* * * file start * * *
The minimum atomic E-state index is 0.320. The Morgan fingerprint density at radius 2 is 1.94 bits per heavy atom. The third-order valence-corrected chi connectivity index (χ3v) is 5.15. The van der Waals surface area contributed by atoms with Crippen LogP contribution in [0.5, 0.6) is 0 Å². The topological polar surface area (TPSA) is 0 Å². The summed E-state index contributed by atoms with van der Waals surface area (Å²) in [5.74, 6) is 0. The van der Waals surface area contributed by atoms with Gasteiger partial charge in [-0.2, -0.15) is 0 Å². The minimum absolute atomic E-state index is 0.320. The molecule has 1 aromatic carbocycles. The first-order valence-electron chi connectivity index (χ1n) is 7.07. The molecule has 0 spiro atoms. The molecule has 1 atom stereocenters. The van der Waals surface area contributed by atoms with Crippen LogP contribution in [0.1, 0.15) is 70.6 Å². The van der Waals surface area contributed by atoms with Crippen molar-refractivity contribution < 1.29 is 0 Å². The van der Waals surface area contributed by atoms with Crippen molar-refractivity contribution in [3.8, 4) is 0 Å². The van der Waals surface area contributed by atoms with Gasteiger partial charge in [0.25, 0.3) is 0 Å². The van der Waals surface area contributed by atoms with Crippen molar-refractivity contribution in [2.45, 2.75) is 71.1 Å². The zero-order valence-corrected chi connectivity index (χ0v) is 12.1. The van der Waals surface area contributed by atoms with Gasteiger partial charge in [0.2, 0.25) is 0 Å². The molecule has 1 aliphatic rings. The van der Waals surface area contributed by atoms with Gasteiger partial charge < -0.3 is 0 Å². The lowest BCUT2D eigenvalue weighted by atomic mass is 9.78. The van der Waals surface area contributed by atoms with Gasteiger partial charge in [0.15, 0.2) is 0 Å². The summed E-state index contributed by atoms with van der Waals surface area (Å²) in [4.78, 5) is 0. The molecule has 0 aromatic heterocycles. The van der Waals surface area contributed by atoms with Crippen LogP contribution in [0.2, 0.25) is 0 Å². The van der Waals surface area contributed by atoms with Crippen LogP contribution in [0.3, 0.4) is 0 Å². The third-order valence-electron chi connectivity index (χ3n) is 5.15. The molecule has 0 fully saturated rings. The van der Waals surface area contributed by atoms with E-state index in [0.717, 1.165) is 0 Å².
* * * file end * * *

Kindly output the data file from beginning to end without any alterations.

The minimum atomic E-state index is 0.320. The Morgan fingerprint density at radius 2 is 1.94 bits per heavy atom. The third-order valence-corrected chi connectivity index (χ3v) is 5.15. The van der Waals surface area contributed by atoms with Crippen LogP contribution in [0.5, 0.6) is 0 Å². The topological polar surface area (TPSA) is 0 Å². The summed E-state index contributed by atoms with van der Waals surface area (Å²) in [5.74, 6) is 0. The van der Waals surface area contributed by atoms with Gasteiger partial charge in [-0.2, -0.15) is 0 Å². The minimum absolute atomic E-state index is 0.320. The molecule has 1 aromatic carbocycles. The first-order valence-electron chi connectivity index (χ1n) is 7.07. The molecule has 0 spiro atoms. The molecule has 1 atom stereocenters. The van der Waals surface area contributed by atoms with Crippen LogP contribution in [0.1, 0.15) is 70.6 Å². The van der Waals surface area contributed by atoms with Crippen molar-refractivity contribution < 1.29 is 0 Å². The van der Waals surface area contributed by atoms with Crippen molar-refractivity contribution in [3.8, 4) is 0 Å². The van der Waals surface area contributed by atoms with Gasteiger partial charge in [0.25, 0.3) is 0 Å². The van der Waals surface area contributed by atoms with Crippen molar-refractivity contribution in [2.45, 2.75) is 71.1 Å². The zero-order valence-corrected chi connectivity index (χ0v) is 12.1. The van der Waals surface area contributed by atoms with Gasteiger partial charge in [0.2, 0.25) is 0 Å². The molecule has 1 aliphatic rings. The van der Waals surface area contributed by atoms with Gasteiger partial charge < -0.3 is 0 Å². The lowest BCUT2D eigenvalue weighted by atomic mass is 9.78. The van der Waals surface area contributed by atoms with Gasteiger partial charge in [0.15, 0.2) is 0 Å². The summed E-state index contributed by atoms with van der Waals surface area (Å²) in [4.78, 5) is 0. The molecule has 0 aromatic heterocycles. The van der Waals surface area contributed by atoms with Crippen LogP contribution in [0.2, 0.25) is 0 Å². The van der Waals surface area contributed by atoms with Crippen LogP contribution in [0.3, 0.4) is 0 Å². The third-order valence-electron chi connectivity index (χ3n) is 5.15. The molecule has 0 fully saturated rings. The van der Waals surface area contributed by atoms with E-state index in [0.717, 1.165) is 0 Å².